Image 16: Advanced function details dialog.

    After clicking the Upload button the Visual Studio addin will attempt to upload the Lambda function to the AWS. If everything goes properly you should see the uploaded function in AWS Explorer:

    Image 17: Lambda function uploaded.


    Let’s verify whether these two serverless components work and communicate properly. At this point the Lambda function is operational and should put an item into the queue once executed. Double click on InitialLambda in the AWS Explorer to open its details. Then click Invoke to manually execute the function.

    Image 18: Lambda function details.

    Now let’s double click on SampleQueue to check out the results:

    Image 19: Queue details.

    The upper image shows that there is indeed an item in the queue. We can even see the generated string in Message Body column.

    So far so good. Two of the created components are already operational and properly communicate with each other. During the next steps we will create a DynamoDB database and also build the second Lambda function that will perform a lowercase operation.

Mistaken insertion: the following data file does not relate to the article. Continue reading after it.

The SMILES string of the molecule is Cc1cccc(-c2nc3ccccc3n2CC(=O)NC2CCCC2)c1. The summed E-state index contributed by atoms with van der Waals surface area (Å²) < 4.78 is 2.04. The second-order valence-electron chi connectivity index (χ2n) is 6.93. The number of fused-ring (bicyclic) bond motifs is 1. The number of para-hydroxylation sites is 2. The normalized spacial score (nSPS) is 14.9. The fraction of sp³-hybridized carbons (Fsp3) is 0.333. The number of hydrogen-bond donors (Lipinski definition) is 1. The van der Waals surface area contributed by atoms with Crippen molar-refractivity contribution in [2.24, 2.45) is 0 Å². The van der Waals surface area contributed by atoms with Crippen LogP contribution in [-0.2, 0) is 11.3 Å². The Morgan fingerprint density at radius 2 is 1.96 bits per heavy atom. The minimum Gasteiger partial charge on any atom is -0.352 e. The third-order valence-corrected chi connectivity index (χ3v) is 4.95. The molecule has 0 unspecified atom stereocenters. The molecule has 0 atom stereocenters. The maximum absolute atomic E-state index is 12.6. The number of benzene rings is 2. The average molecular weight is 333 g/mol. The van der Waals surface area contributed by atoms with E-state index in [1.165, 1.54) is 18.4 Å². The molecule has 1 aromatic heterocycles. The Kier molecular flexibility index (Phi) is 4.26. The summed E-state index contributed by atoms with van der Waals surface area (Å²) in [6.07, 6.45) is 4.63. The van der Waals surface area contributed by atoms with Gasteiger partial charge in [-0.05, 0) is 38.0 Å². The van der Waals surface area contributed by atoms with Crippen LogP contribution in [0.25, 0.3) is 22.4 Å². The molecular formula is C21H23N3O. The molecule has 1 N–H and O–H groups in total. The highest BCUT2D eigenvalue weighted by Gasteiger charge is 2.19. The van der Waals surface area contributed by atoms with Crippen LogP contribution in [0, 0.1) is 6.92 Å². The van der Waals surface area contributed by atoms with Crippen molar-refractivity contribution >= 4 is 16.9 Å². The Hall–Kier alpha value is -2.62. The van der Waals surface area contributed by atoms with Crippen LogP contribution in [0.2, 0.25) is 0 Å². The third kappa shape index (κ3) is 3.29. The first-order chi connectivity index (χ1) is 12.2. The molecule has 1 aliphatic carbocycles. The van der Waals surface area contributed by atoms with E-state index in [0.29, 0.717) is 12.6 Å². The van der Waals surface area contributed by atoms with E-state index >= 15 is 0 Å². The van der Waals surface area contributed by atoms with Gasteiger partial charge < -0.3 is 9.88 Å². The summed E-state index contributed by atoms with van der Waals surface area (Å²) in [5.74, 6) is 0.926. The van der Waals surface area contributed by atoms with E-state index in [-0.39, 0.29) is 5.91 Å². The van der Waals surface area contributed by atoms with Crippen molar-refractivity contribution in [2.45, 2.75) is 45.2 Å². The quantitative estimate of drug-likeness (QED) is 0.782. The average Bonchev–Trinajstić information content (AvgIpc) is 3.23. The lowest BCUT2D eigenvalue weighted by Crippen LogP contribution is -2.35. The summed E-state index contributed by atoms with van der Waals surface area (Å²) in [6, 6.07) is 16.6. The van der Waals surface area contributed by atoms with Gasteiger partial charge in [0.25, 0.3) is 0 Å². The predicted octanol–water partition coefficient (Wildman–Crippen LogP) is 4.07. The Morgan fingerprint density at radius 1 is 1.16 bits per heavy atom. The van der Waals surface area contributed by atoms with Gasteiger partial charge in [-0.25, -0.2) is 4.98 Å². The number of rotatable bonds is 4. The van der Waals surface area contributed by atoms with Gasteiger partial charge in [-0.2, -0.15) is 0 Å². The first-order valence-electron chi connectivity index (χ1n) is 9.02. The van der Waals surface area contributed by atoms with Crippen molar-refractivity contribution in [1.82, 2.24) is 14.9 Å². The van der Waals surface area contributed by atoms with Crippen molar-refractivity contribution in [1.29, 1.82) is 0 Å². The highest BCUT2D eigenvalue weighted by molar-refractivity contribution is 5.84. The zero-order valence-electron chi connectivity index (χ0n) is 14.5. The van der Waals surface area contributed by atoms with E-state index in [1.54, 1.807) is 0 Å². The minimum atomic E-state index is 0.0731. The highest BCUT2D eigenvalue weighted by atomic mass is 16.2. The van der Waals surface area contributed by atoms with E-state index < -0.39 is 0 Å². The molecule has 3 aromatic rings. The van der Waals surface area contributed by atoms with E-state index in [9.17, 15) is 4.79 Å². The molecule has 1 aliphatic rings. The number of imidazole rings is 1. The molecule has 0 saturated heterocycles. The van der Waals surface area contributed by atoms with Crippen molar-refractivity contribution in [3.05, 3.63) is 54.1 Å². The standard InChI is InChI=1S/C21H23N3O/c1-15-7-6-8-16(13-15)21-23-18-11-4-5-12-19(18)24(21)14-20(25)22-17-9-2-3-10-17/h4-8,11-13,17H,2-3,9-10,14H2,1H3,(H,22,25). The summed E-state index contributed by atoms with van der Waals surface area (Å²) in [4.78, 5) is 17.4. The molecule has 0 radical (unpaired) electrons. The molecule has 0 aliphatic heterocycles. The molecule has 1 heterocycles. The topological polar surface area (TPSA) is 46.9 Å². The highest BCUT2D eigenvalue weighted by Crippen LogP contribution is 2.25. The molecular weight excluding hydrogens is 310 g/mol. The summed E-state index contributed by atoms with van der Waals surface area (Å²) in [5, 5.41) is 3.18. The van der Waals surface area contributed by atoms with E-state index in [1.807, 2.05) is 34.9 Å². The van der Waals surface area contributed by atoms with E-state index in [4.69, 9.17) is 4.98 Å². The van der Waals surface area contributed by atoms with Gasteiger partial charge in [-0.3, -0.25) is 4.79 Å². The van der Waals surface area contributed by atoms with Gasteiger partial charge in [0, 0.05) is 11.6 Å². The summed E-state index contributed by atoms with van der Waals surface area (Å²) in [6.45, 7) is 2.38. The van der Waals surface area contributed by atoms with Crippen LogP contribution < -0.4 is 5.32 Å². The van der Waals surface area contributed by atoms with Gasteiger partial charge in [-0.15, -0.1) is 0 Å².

Let’s start by creating a table:

    Image 20: Creating table in DynamoDB.
    Image 21: Create table dialog.

    Hash Key Name is a term used to specify the identity column. The table needs a couple of seconds to be created. To verify whether everything went fine check the AWS Explorer:

    Image 22: Table creation confirmation.

    This is it. Our database is ready for use.


    Now let’s build the last remaining component: the second Lambda function. Its purpose is to perform a lowercase operation on a string received from the queue that has been produced by the first Lambda function. The code is presented below:

    using System;
    using System.Collections.Generic;
    using System.Linq;
    using System.Threading.Tasks;
    using Amazon.Lambda.Core;
    using Amazon.Lambda.SQSEvents;
    using Amazon.DynamoDBv2;
    using Amazon.DynamoDBv2.DocumentModel;
    using Amazon.Runtime;
    // Assembly attribute to enable the Lambda function's JSON input to be converted into a .NET class.
    [assembly: LambdaSerializer(typeof(Amazon.Lambda.Serialization.SystemTextJson.DefaultLambdaJsonSerializer))]
    namespace AWSLambda1
        public class Function
            private static AmazonDynamoDBClient client = new AmazonDynamoDBClient();
            /// <summary>
            /// This method is called for every Lambda invocation. This method takes in an SQS event object and can be used 
            /// to respond to SQS messages.
            /// </summary>
            /// <param name="evnt">
            /// <param name="context">